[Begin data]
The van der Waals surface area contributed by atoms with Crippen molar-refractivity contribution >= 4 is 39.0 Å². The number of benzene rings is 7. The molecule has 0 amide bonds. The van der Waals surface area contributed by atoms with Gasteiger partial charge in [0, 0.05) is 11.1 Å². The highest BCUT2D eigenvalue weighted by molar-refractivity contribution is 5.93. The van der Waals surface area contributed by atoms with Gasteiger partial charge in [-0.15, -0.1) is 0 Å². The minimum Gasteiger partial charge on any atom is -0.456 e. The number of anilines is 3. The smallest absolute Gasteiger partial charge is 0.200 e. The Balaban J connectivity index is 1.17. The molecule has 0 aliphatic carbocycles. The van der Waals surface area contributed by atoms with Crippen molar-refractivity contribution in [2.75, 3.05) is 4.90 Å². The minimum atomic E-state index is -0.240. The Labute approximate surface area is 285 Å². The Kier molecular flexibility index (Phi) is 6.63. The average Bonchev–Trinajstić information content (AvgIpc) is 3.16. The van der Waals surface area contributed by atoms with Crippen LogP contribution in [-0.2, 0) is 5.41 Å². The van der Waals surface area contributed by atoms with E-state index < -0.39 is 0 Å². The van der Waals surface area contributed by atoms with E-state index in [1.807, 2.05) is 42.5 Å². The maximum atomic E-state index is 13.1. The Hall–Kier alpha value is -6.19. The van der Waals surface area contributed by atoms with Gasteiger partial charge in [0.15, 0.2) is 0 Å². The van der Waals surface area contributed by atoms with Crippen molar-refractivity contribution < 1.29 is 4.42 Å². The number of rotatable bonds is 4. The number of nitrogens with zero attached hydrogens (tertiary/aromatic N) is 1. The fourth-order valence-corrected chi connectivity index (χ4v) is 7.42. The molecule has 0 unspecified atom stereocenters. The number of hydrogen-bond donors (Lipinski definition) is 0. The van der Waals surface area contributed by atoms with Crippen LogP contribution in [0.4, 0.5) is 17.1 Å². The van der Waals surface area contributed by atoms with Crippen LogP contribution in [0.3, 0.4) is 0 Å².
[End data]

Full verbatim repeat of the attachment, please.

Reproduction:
The van der Waals surface area contributed by atoms with Crippen molar-refractivity contribution >= 4 is 39.0 Å². The number of benzene rings is 7. The molecule has 0 amide bonds. The van der Waals surface area contributed by atoms with Gasteiger partial charge in [0, 0.05) is 11.1 Å². The highest BCUT2D eigenvalue weighted by molar-refractivity contribution is 5.93. The van der Waals surface area contributed by atoms with Gasteiger partial charge in [-0.15, -0.1) is 0 Å². The minimum Gasteiger partial charge on any atom is -0.456 e. The number of anilines is 3. The smallest absolute Gasteiger partial charge is 0.200 e. The Balaban J connectivity index is 1.17. The molecule has 0 aliphatic carbocycles. The van der Waals surface area contributed by atoms with Crippen molar-refractivity contribution in [2.75, 3.05) is 4.90 Å². The minimum atomic E-state index is -0.240. The Labute approximate surface area is 285 Å². The Kier molecular flexibility index (Phi) is 6.63. The average Bonchev–Trinajstić information content (AvgIpc) is 3.16. The van der Waals surface area contributed by atoms with Crippen LogP contribution in [-0.2, 0) is 5.41 Å². The van der Waals surface area contributed by atoms with E-state index < -0.39 is 0 Å². The van der Waals surface area contributed by atoms with E-state index in [1.807, 2.05) is 42.5 Å². The maximum atomic E-state index is 13.1. The Hall–Kier alpha value is -6.19. The van der Waals surface area contributed by atoms with Gasteiger partial charge in [0.15, 0.2) is 0 Å². The van der Waals surface area contributed by atoms with Crippen molar-refractivity contribution < 1.29 is 4.42 Å². The number of rotatable bonds is 4. The number of nitrogens with zero attached hydrogens (tertiary/aromatic N) is 1. The fourth-order valence-corrected chi connectivity index (χ4v) is 7.42. The molecule has 0 unspecified atom stereocenters. The number of hydrogen-bond donors (Lipinski definition) is 0. The van der Waals surface area contributed by atoms with Crippen LogP contribution in [0.4, 0.5) is 17.1 Å². The van der Waals surface area contributed by atoms with Crippen LogP contribution in [0.3, 0.4) is 0 Å².